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Myanmar on fire

The increased use of fires between September 2022 and January 2023

Fires Thematic Review
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Executive Summary

To read the full report, download the PDF.

Since the February 2021 coup, the Myanmar military has violently suppressed political opposition and used disproportionate violence against civilians. As the Myanmar military struggles to exert control over areas of resistance, persistent fires have been on the rise - likely as part of both the Myanmar military’s offensive against PDF groups, and their attempts to subjugate the civilian populations.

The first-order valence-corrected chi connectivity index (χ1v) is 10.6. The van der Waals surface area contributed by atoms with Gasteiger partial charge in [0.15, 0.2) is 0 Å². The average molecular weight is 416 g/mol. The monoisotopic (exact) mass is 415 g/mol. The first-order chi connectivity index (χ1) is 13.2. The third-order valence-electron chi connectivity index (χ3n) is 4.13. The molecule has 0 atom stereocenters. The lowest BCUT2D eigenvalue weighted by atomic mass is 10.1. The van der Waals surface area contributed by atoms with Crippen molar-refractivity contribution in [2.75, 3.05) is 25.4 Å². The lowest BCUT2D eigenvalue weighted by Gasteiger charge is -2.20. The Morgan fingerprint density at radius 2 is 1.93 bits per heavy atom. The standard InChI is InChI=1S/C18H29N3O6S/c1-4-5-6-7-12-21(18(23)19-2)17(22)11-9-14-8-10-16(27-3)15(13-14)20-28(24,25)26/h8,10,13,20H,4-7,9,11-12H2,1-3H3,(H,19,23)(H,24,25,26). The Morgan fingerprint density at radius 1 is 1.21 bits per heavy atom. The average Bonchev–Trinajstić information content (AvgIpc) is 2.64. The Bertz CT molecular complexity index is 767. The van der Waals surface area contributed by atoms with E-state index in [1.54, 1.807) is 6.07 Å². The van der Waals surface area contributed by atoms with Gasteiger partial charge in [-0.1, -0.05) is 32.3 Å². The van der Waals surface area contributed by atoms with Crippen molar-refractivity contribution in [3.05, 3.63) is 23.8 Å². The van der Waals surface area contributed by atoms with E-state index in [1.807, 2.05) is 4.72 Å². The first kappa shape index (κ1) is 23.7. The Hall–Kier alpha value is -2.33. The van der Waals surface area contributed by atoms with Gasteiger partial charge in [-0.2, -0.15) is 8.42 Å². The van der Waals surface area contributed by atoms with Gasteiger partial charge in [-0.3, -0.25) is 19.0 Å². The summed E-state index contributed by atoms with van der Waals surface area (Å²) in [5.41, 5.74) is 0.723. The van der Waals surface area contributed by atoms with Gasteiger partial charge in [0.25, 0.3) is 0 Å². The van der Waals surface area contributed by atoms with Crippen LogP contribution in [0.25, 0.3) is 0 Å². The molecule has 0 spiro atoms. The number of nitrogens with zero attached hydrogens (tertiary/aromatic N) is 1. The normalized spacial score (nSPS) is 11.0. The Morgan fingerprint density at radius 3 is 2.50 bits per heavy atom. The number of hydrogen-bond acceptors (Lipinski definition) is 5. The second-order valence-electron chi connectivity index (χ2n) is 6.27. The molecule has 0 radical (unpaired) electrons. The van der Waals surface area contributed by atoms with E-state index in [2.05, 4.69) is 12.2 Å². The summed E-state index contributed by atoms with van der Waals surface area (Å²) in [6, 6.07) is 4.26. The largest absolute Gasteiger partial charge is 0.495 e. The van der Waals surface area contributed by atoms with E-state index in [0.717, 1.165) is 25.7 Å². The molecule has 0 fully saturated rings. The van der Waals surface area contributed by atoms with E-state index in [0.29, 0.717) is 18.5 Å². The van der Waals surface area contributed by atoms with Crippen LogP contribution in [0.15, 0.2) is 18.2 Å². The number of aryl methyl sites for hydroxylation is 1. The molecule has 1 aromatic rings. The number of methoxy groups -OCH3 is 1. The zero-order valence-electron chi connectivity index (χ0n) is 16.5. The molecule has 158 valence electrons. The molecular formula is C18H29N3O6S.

This report by Myanmar Witness seeks to provide insight into this modus operandi of the Myanmar military by assessing data and specific case studies. This paper reviews what are alleged to be intentionally set fires in Myanmar, which has been a consistent feature of the conflict.

Figure: Map showing all fire data collected and analysed by Myanmar Witness as of 31 January 2023.


The use of fire has increased, resulting in the destruction of thousands of homes. As part of enduring monitoring of fire, Myanmar Witness observed a sharp increase in the number of fires being reported around Myanmar at the end of 2022 - with the largest change being an astounding 454% year-on-year increase in December. In every month observed between September 2022 and January 2023, Myanmar Witness collected more fire incidents than in the corresponding months in the previous year.


Figure: Fire incidents by month, June 2021 to January 2023.



Figure: Comparison of fire incidents between September and January in both 2021 and 2022.